I was anticipating bad, I was anticipating outlandishly bad, but nothing can prepare you for how stunning and jaw-droppingly awful Adam Sandler’s reported comedy Jack and Jill truly is. The movie swept the Razzie Awards in all categories this year, a historic feat. Sandler plays a rich ad exec and his braying, boorish twin sister, who Al Pacino, in a strangely committed performance as himself, falls in love with for no discernible reason. I’ve seen my fair share of craptacular cinema, and yet this movie is bad on a rarely seen level of human tragedy; it feels like the movie came from a different dimension, where they had no concepts of human relations, reactions, expectations, or senses of humor. It feels like you’re watching a cultural artifact of a civilization in decline. I haven’t been a fan of Sandler’s brand of naughty-yet-safe humor for a while, but this movie is weirdly cruel to all sorts of people, like Mexicans, atheists, adopted kids, Jews, and human beings with working senses of humor. The quality of comedy includes gems like, “Play twister with your sister,” and, “These chimichangas are making a run for the border.” The rampant and nakedly transparent product placement for Carnival Cruise and Dunkin’ Donuts is obscene. This is a charmless, witless film, and when it tries to wring actual emotion out of its daft scenario, the whole enterprise just implodes. Jack and Jill is so odious, torturous, reprehensibly bad that it feels like one of the joke movies that Sandler made in 2009’s Funny People. You feel like the entire movie is one long joke put on by a contemptuous Sandler. I think my good pal Eric Muller had it right; we’re on the tail end of Sandler’s deal with the devil. Jack and Jill is why the terrorists hate us.
Nate’s Grade: F
If you’re contemplating having children, then We Need to Talk About Kevin may not be the movie for you at this moment. It takes a stab at the nature/nurture debate and proposes that some children are just born broken and beyond the reach of even the most dedicated parent. It’s not exactly the cuddly message we get from most stories about the joys of parenting, but We Need to Talk About Kevin is a startling, provocative, and powerful portrait of grief, aggravation, and slowly dawning horror. Can even a mother love her monster?
Motherhood has not been the rewarding venture as promised for Eva (Tilda Swinton). Kevin (Jasper Newell at a child; Ezra Miller as a teen) wails so incessantly as a baby that she seeks out the sweet sounds of a jackhammer to drown out her shrieking babe. Even as a toddler, she knows there’s something just not right about her sullen, uncommunicative son. He seems to deprive her of any affection or attention she might find gratifying. Truly it seems much of Kevin’s motivation in life is to humiliate and torment his mother. It starts with being deliberately unresponsive as a child, and turning on a dime when in the presence of his father, then to delayed toilet training because he seems to enjoy making his mother clean up his mess (metaphor?), to the unexplainable massacre at her son’s hands. We Need to Talk About Kevin is an immersive experience, occasionally piling on how irredeemable Kevin is as a character. It also speaks to the unreliable nature of our shell-shocked point of view. It’s a disquieting film to say the least but I found it riveting and compelling at every second, artfully exploring a form of grief and social isolation that few will ever be able to fully understand.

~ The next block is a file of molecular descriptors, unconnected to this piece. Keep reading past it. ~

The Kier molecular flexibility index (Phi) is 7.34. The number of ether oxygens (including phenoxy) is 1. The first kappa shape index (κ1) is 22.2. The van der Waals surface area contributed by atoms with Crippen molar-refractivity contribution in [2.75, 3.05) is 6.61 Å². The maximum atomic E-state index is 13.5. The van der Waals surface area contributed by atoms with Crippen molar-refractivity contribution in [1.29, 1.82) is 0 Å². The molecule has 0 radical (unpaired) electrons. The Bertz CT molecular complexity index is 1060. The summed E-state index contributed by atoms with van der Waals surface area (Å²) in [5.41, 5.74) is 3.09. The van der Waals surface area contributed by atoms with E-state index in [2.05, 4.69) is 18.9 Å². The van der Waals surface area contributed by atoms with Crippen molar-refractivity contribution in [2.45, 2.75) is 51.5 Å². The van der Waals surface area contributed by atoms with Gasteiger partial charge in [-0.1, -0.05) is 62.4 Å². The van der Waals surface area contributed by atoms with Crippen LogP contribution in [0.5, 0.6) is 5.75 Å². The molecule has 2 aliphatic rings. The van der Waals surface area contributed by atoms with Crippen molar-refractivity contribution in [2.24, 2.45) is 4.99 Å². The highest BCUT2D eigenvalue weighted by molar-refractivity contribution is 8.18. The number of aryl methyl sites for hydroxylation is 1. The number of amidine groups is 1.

There’s tremendous psychological detail to this nightmarish parenting tale, and it’s those details that make the film feel eerily authentic and not exploitative. I found it fascinating to be drawn into this world, like I was watching an intimate, illustrated case study come alive. I found it very telling that after Eva accidentally injures her son in a fit of frustration, she apologizes but can only bring herself to do so under the shield of third person, saying, “Mommy shouldn’t have done that,” rather than, “I shouldn’t have done that.” And then when they get home, little Kevin unspools a perfectly believable story to cover-up what really happened. Even at six this kid is a shockingly adept liar, possibly because he’s a budding sociopath. Horror movies have been bringing us little pint-sized terrors for decades, from Bad Seed to the Village of the Damned, but those wicked kids seem like child’s play compared to Kevin, a startling, vacant child who is the scariest of the bunch exactly because he feels completely real. No Satanic imagery, glowing red eyes, or over-the-top associations needed; this is one messed up kid.
Watching this tumultuous and combative struggle for domination is equal turns compelling and terrifying. In many ways Eva adopts the role of Cassandra, the Greek figure cursed with visions of the future that nobody believed; Eva warns the people in her life that Kevin isn’t right, that he’s entirely capable of great evil, yet everyone ignores her dire warnings, and even Eva is culpable to some degree of enabling. Rather than discipline Kevin or stick to her principles, she passively accepts the situation and carries on with full knowledge that Kevin is going unchallenged. To everyone else he seems like a bright, helpful, normal teenage boy, which is why dear old dad (John C. Reilly) is so condescending and dismissive when Eva voices concern. Parenting is supposed to be instinctive, right? Eva feels like a failure, that this young soul has been steered to the dark side under her watch, and I think her hesitation to continue ringing alarm can be summed up by the fact that she’s just exhausted, tired of fighting a fight that everyone else ignores. I think she may also be desperately hopeful that she can ride this out, that it’s only a phase for her son, that somehow he’ll grow up to be a normal, loving child through some miracle, like a switch will be flipped. The only time Kevin ever shows his mother compassion is when she reads him a bedtime story involving archery, a hobby that would prove deadly.